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Monsanto's field trials

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Genetic Concern accuses Monsanto of misleading farmers about its sugar beet

Recent reports from Monsanto on its 4 field trials of Roundup-Ready sugar
beet have suggested that yields may be higher than conventional crops, and
herbicide use is lower.  However Genetic Concern have accused Monsanto of
distorting the reality which many farmers in the US are experiencing with GM

According to spokesperson Sadhbh O' Neill, 'this is purely a publicity stunt
which is designed to mislead farmers and avoid the truth about the impacts
of GM crops on farming and the environment.'

O' Neill stated, 'results from Monsanto's Irish field trials are meaningless
because the sugar beet was sown too late and harvested too early. In any
case, in the US where the crops have been grown commercially for some years
now, most research is showing that, at best, there is no significant yield
increase from GM varieties, and  at worst, GM varieties of many crops are
easily outperformed by their conventional counterparts.'

An analysis of USDA data on benefits of GE crops by Jane Rissler of the
Union of Concerned Scientists shows that far from delivering higher yields
and reduced herbicide usage, farmers in the US have experienced mixed
results [1].

The data reveal a mixed picture of benefits from crops engineered to control
pests. Genetically engineered crops may result in reduced pesticide use
and/or increased yields. But in the majority of crops and regions surveyed,
there are no statistically significant differences in pesticide use or yield
between engineered and non-engineered varieties. In one case, pesticide use
increased on the engineered crop and in another case, yield declined in the
engineered varieties.

Research conducted by the University of Wisconsin into yield comparisons in
12 US states has indicated that far from increasing yields, Monsanto's
variety of GM soyabean resulted in yield reductions of around 4% [2]. The
researchers Mark Lappé and Britt Bailey found that for 30 out of 38
varieties grown in the US, the conventional soyabean outperformed the
transgenic soyabean. This represents a yield drop of around 10% from the
transgenic varieties [3].

Furthermore, Genetic Concern has always insisted that Monsanto's Irish field
trials are an inadequate process to establish the environmental impacts of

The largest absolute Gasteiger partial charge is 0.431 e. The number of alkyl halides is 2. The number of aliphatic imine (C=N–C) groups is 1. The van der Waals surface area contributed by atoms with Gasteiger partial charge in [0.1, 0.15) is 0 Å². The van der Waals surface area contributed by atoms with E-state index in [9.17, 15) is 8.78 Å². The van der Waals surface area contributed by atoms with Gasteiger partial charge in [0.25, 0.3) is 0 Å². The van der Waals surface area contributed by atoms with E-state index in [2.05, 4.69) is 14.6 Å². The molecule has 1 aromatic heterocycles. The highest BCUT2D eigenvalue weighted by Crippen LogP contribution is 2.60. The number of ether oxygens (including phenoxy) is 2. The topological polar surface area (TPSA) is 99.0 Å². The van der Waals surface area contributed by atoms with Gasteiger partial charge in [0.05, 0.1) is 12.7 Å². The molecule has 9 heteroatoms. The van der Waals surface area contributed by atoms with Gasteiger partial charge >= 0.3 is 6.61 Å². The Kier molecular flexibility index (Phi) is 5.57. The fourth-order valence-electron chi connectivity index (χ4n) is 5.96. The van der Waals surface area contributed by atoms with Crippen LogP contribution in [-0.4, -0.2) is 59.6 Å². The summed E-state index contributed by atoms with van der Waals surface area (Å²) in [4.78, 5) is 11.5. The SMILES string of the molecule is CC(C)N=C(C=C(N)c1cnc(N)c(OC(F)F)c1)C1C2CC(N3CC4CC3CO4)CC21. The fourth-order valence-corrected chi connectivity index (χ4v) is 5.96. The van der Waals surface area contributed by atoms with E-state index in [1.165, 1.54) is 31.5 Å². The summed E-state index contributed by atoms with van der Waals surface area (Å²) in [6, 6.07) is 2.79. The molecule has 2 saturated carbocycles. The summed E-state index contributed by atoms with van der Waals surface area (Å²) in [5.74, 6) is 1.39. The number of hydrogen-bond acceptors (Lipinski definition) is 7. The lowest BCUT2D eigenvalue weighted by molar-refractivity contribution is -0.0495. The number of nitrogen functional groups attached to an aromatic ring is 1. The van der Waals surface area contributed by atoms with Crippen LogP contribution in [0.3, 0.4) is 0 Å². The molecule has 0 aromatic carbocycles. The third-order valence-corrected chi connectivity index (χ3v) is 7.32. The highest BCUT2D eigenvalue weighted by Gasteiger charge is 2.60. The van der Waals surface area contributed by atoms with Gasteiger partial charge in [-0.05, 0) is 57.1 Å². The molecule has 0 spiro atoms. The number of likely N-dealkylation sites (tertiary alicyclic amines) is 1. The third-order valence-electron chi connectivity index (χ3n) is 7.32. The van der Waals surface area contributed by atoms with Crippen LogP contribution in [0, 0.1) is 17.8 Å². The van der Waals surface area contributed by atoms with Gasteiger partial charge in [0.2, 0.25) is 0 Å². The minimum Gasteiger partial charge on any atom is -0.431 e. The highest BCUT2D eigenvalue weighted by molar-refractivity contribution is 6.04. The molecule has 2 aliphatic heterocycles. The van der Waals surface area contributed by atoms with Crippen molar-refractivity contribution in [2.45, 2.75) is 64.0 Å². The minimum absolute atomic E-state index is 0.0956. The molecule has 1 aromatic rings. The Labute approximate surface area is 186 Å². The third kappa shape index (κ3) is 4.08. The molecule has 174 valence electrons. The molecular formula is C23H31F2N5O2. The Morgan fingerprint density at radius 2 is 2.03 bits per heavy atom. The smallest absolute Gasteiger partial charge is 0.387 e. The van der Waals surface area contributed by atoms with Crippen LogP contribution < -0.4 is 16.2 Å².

GM crops as they only test for plant efficacy under climatic and soil
conditions. There is no rigorous modelling of the total and long term
effects of replacing specific herbicides with a broad spectrum herbicide
such as glyphosate or Roundup.

In the case of herbicides, plants genetically engineered to be resistant to
powerful broad-spectrum herbicides may result in a lower volume of herbicide
use. The problem is that such comparisons are far too simplistic. Comparing
broad-spectrum herbicides such as Roundup with other specific herbicides is
not comparing like with like. From an environmental point of view, the
wide-spread use of these more powerful herbicides will have a devastating
effect on biodiversity, because they destroy all plants other than the crop.

Other research has shown that repeated applications of a single herbicide
encourage plants to become resistant very quickly. According to O' Neill,
'comparing Roundup-Ready crops with conventional sugar beet in terms of
herbicide usage is too simplistic, and fails to take the long-term impacts
on a farm ecosystem into consideration'.

Dr. Paul Dowding, lecturer in Botany at Trinity College Dublin has said that
such a system of agriculture would lead to the conversion of Ireland into a
"green desert" with only the desired crop left in the field, No ground-weeds
would be left to support the myriad of life that normally exists in the


Further information: Sadhbh O' Neill at 01-4760360 or Quentin Gargan at


[1] The USDA Economic Research Service (ERS), Genetically Engineered Crops
for Pest Management.

[2] Anderson, Luke; Genetic Engineering, Food and our Environment,  p.45

[3] Ibid. p.45-6

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Dublin 2
Tel: +353 1 476 0360
Fax: +353 1 476 0361
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